The president of the Supreme Court said some of the statements made by a left-wing candidate that led to his disqualification from next month’s election were “very grave.”
Esther Hayut was speaking during deliberations Wednesday on Ofer Cassif’s appeal of his disqualification by the Central Elections Committee. Cassif seeks to represent Hadash in the Knesset. An additional hearing is scheduled for Thursday. The court is expected to rule on Sunday.
Cassif’s lawyer, Hassan Jabareen, told the court that his client objects to the Law of Return, which gives Jews the right to immigrate to Israel and gain citizenship. Jabareen was answering a question from Justice Noam Sohlberg about Cassif’s understanding of the core characteristics of the Jewish state that he sees in Israel.
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In response, Justice Isaac Amit said that in that case, Cassif’s objection to the Law of Return is more severe than that of former MK Azmi Bishara.
Justices Menachem Mazuz and Neal Hendel asked Yoav Many, the attorney for Yisrael Beiteinu, one of the parties that sought Cassif’s disqualification, whether anyone who opposes the Law of Return is unfit for the Knesset. Many responded, “Whoever objects to it is uprooting the state’s soul.” To which Mazuz replied, “Then you’re saying Arabs have no place in the Knesset.”
Mazuz added, “In the past there were arguments about parties that deny [Israel’s] democratic component, but then it was established that because they aren’t working for this but only think this, it’s not a problem.” Amit then said, “When you block a statement, or even an idea, and say you cannot talk about it you are harming a democratic component. Democracy rejected racism, which is outside the realm of democratic discourse. On the other hand, if you remove this worldview, which isn’t Zionist, from the discussion, you may be undermining the Jewish component, but you are certainly undermining the democratic component.”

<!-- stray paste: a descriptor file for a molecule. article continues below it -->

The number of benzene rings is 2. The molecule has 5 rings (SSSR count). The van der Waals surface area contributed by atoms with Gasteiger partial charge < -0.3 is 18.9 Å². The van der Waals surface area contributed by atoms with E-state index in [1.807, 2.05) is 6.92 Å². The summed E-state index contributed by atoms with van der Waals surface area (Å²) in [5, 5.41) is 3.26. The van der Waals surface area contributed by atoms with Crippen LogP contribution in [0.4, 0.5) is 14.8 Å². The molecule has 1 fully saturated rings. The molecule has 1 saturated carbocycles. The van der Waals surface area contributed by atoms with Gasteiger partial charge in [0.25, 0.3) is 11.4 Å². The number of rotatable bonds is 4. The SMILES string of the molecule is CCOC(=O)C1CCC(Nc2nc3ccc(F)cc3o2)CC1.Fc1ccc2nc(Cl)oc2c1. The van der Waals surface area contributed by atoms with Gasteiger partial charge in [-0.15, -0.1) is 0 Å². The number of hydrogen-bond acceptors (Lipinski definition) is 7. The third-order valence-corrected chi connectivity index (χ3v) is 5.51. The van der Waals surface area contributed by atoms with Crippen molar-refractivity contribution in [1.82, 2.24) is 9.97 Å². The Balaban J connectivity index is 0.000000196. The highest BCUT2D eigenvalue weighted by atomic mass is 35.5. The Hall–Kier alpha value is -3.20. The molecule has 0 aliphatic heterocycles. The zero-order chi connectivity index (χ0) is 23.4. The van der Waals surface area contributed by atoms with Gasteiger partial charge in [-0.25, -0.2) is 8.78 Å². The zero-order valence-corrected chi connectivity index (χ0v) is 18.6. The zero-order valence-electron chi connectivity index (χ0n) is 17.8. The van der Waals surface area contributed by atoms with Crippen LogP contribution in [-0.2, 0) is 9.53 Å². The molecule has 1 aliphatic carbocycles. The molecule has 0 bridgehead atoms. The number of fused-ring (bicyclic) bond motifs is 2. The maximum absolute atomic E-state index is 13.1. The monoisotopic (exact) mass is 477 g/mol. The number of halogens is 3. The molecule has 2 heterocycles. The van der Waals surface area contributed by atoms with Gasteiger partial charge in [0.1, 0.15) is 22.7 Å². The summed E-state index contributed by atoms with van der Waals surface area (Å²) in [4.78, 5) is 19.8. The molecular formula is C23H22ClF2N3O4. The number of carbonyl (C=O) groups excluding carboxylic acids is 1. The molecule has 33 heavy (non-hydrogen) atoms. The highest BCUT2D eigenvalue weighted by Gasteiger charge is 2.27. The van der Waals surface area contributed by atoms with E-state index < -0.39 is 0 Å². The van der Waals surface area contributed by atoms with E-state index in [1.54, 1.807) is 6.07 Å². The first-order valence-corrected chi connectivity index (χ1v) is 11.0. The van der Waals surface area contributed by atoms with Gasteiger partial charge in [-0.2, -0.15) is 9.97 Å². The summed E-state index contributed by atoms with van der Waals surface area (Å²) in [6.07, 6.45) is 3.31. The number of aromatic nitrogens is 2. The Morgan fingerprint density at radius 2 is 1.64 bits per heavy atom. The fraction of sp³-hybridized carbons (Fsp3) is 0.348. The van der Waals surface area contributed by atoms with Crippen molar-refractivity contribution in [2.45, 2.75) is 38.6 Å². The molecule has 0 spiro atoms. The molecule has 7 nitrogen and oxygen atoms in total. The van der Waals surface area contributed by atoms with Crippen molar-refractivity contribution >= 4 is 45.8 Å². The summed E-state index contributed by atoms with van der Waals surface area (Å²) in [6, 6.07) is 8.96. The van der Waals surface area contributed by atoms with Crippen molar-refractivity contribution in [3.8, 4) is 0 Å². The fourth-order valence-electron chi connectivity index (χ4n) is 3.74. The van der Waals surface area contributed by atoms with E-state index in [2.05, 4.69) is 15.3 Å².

Hayut raised the possibility that Cassif could retract the statements that led to his disqualification, which included comparing Israel to Nazi Germany. “Would what was established for Baruch Marzel, who retracted harsh statements that he’d made in the past and argued that he’d made them as a private individual, help our issue?” she asked.
Yisrael Beiteinu chairman Avigdor Lieberman came to the hearing. Hadash MK Aida Touma-Sliman said about his appearance that, “Apparently sinking under the electoral threshold leads him to do nonroutine things. Ofer’s clear voice will continue to make the racists lose sleep and will echo deeply in their heads.”
The Central Elections Committee disqualified Cassif from running last week on grounds that he denies the existence of Israel as a Jewish state. On Wednesday, Attorney General Avichai Mendelblit said he didn’t see any reason Cassif couldn’t run. In a statement, Mendelblit stressed that he and State Prosecutor Shai Nitzan object to Cassif’s controversial statements, “Among them the statements relating to IDF soldiers in an interview with the Haaretz newspaper, the statements touching on Nazism and the comparison to Nazi Germany.” However, he said, “the ‘critical mass of evidence’ needed for disqualification has not accumulated.”
The Central Elections Committee, which is made up of representatives from parties in the outgoing Knesset, voted 15 to 10 to disqualify Cassif. The committee also disqualified the Arab joint slate Balad-United Arab List, in a vote of 17 to 10.
Cassif, one of the first soldiers to refuse to serve in the territories, is known for his provocative statements. Among other things, he has called Justice Minister Ayelet Shaked “Nazi scum.” Another time he referred to Jews who go up to the Temple Mount, “Metastatic cancer that should be eliminated.”
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